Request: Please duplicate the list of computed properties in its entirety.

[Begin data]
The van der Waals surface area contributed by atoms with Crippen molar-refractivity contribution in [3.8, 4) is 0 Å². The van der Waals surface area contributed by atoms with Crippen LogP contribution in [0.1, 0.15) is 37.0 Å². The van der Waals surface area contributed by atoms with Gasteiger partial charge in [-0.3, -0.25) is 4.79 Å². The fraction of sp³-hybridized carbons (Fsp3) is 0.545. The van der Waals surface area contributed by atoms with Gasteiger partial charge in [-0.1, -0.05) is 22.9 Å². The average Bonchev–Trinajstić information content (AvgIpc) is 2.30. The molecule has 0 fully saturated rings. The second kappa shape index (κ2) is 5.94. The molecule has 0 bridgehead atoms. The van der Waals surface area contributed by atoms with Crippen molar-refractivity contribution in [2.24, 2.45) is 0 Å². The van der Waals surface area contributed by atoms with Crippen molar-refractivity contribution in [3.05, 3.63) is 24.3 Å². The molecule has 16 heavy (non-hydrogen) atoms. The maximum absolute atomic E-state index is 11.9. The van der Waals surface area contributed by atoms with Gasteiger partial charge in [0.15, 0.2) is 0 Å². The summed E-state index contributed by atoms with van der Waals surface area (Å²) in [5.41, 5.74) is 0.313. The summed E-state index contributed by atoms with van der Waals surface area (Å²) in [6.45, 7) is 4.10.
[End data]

The van der Waals surface area contributed by atoms with Crippen molar-refractivity contribution in [3.8, 4) is 0 Å². The van der Waals surface area contributed by atoms with Crippen LogP contribution in [0.1, 0.15) is 37.0 Å². The van der Waals surface area contributed by atoms with Gasteiger partial charge in [-0.3, -0.25) is 4.79 Å². The fraction of sp³-hybridized carbons (Fsp3) is 0.545. The van der Waals surface area contributed by atoms with Gasteiger partial charge in [-0.1, -0.05) is 22.9 Å². The average Bonchev–Trinajstić information content (AvgIpc) is 2.30. The molecule has 0 fully saturated rings. The second kappa shape index (κ2) is 5.94. The molecule has 0 bridgehead atoms. The van der Waals surface area contributed by atoms with Crippen molar-refractivity contribution in [2.24, 2.45) is 0 Å². The van der Waals surface area contributed by atoms with Crippen molar-refractivity contribution in [3.05, 3.63) is 24.3 Å². The molecule has 16 heavy (non-hydrogen) atoms. The maximum absolute atomic E-state index is 11.9. The van der Waals surface area contributed by atoms with Gasteiger partial charge in [0.15, 0.2) is 0 Å². The summed E-state index contributed by atoms with van der Waals surface area (Å²) in [5.41, 5.74) is 0.313. The summed E-state index contributed by atoms with van der Waals surface area (Å²) in [6.45, 7) is 4.10.